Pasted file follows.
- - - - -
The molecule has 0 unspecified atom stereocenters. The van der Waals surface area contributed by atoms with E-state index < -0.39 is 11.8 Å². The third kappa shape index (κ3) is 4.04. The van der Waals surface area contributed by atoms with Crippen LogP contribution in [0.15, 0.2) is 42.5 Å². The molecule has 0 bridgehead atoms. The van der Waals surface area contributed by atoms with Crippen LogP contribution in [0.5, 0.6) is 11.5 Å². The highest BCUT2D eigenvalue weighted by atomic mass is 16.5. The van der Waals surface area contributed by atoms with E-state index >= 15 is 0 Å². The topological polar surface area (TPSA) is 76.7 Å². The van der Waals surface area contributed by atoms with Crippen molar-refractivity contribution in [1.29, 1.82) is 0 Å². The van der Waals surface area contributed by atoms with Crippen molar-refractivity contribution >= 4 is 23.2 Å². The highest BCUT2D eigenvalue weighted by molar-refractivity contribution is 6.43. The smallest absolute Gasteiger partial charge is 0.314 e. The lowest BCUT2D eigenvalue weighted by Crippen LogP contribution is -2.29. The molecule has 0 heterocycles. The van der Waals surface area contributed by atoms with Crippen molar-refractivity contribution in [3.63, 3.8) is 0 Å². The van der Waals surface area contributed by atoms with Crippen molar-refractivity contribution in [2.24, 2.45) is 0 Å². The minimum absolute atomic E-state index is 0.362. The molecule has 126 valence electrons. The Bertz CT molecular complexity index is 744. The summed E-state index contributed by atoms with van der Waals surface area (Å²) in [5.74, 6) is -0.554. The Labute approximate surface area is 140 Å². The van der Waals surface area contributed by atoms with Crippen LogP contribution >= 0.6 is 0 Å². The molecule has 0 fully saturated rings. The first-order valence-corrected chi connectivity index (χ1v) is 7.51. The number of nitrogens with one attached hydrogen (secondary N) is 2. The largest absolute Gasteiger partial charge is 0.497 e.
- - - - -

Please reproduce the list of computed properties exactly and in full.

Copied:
The molecule has 0 unspecified atom stereocenters. The van der Waals surface area contributed by atoms with E-state index < -0.39 is 11.8 Å². The third kappa shape index (κ3) is 4.04. The van der Waals surface area contributed by atoms with Crippen LogP contribution in [0.15, 0.2) is 42.5 Å². The molecule has 0 bridgehead atoms. The van der Waals surface area contributed by atoms with Crippen LogP contribution in [0.5, 0.6) is 11.5 Å². The highest BCUT2D eigenvalue weighted by atomic mass is 16.5. The van der Waals surface area contributed by atoms with E-state index >= 15 is 0 Å². The topological polar surface area (TPSA) is 76.7 Å². The van der Waals surface area contributed by atoms with Crippen molar-refractivity contribution in [1.29, 1.82) is 0 Å². The van der Waals surface area contributed by atoms with Crippen molar-refractivity contribution >= 4 is 23.2 Å². The highest BCUT2D eigenvalue weighted by molar-refractivity contribution is 6.43. The smallest absolute Gasteiger partial charge is 0.314 e. The lowest BCUT2D eigenvalue weighted by Crippen LogP contribution is -2.29. The molecule has 0 heterocycles. The van der Waals surface area contributed by atoms with Crippen molar-refractivity contribution in [3.63, 3.8) is 0 Å². The van der Waals surface area contributed by atoms with Crippen molar-refractivity contribution in [2.24, 2.45) is 0 Å². The minimum absolute atomic E-state index is 0.362. The molecule has 126 valence electrons. The Bertz CT molecular complexity index is 744. The summed E-state index contributed by atoms with van der Waals surface area (Å²) in [5.74, 6) is -0.554. The Labute approximate surface area is 140 Å². The van der Waals surface area contributed by atoms with Crippen LogP contribution >= 0.6 is 0 Å². The molecule has 0 fully saturated rings. The first-order valence-corrected chi connectivity index (χ1v) is 7.51. The number of nitrogens with one attached hydrogen (secondary N) is 2. The largest absolute Gasteiger partial charge is 0.497 e.